Document Type

Dissertation - University Access Only

Award Date


Degree Name

Doctor of Philosophy (PhD)

Department / School

Biology and Microbiology


Studies have shown that a procedure developed in our laboratory, the sperm chromatin structure assay (SCSA), is a sensitive measure of sperm chromatin structure related to reproductive toxicology and fertility. Abnormal sperm chromatin structure is defined as chromatin with an increased susceptibility of DNA to acid or head induced denaturation in situ. Studies with a variety of chemicals have indicated that the SCSA is a highly sensitive monitor of external stresses. Experiments have now been performed in this thesis research to examine the effects of physical stresses on sperm chromatin structure, to study factors underlying abnormal chromatin structure, and to relate abnormal sperm chromatin structure with digital measurements of sperm head morphology. The testicular regions of male mice were exposed to x-ray doses ranging from Oto 400 rads. Forty days after exposure the mice were killed and flow cytometric measurement of acridine orange stained testicular samples indicated a repopulation of testicular cells following the x-ray killing of stem cells. Cauda epididymal sperm, analyzed b the SCSA showed increased susceptibility to DNA denaturation following doses of radiation as low as 12.5 rads with significant increases following 25 rads. Abnormal sperm head morphology was not significantly increased until 60 rads of radiation or higher, suggesting that the SCSA is currently the most sensitive, non-invasive method of detecting x-ray damage to testicular stem spennatogonia. Sperm from four mammalian species were analyzed by the SCSA and the terminal deoxynucleotidyl transferase assay (TdTA) to correlate the susceptibility of sperm DNA to in situ denaturation with the presence of endogenous DNA strand breaks. Significant correlations were seen for samples from humans, rams, bulls and stallions. No differences were seen when using either fresh or frozen semen samples for either assay. These results suggest that sperm ce11s which are more susceptible to in situ DNA denaturation have a greater number of accessible endogenous DNA strand breaks. Studies were performed to determine if a relationship existed between morphologically abnormal sperm, sperm chromatin structure and fertility potential. Semen samples, obtained from thirteen bulls, were analyzed by the SCSA. Feulgen stained sperm head morphology was performed on a computerized digital image analysis system (ONCOR-lmage): sixteen parameters of size, shape and texture were measured for each of 200 nuclei per sample. Fertility estimates based on non-return rates were available for nine of the thirteen bulls. The SCSA variable SDa1 was correlated with fertility rankings. No correlations were seen between the means of the imaging variables and the SCSA variables %COMPa1 and SDa1. Significant correlations were seen between SDa1 and the variation of the imaging variables eccentricity width and light blobs. Significant correlations were seen between %COMPa1 and the variation of the imaging variables area, perimeter, perimeter/area ratio (p2a), bending energy, normalized mean absolute curvature, sphericity, eccentricity, length and width. A regression model describing fertility potential incorporating the variation of the imaging variables area, bending energy, nmac, eccentricity condensity, light blobs and dark blobs was highly significant. These results indicated that the variation of morphometry may be a sensitive biomarker related to fertility potential and abnormal chromatin structure. To justify our digital measurements of sperm morphometry, repeatabilities were calculated. Semen from four bulls and four stallions were used, with four slides being prepared for each subject. Two independent sets of digital measurements were made per slide. Sixteen parameters were measured for each of the 200 stained sperm nuclei per slide and repeatabilities were calculated for each parameter within a subject. Measurements for both bulls and stallions proved to be highly repeatable across the majority of the imaging measurements. One subgroup of slides from two bulls and three stallions was used to study the effects of storage prior to staining. All smears for a subject were prepared on the same day, but two slides per subject were stained on one day, and the other two stained after a two month storage at room temp. Comparisons between staining days showed significant differences between size and shape parameters, indicating that smeared cells are altered by storage conditions. These results help support the use of digital morphometry analysis for the study of fertility and reproductive toxicology.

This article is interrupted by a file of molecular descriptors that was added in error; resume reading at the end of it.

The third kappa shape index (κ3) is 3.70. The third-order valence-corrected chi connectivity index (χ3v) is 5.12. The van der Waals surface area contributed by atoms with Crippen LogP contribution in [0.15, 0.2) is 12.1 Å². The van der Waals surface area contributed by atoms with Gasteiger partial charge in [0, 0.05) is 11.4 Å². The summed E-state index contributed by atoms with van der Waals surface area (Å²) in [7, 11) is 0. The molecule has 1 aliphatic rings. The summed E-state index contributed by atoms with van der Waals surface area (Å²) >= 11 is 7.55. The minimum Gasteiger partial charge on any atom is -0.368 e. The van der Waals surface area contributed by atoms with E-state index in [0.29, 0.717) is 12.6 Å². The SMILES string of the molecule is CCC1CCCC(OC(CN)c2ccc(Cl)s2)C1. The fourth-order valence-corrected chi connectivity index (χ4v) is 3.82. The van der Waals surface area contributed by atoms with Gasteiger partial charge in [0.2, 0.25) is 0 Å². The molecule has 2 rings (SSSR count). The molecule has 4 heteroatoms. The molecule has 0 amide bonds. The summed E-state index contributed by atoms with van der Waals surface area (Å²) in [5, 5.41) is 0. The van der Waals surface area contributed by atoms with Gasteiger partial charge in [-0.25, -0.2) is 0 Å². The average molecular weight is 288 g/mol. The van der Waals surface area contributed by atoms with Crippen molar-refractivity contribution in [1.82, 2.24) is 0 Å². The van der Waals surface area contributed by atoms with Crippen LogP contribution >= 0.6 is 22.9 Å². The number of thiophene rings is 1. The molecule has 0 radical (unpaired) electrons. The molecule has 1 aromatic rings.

Library of Congress Subject Headings

Mammals -- Spermatozoa -- Morphology Spermatogenesis in animals Flow cytometry



Number of Pages



South Dakota State University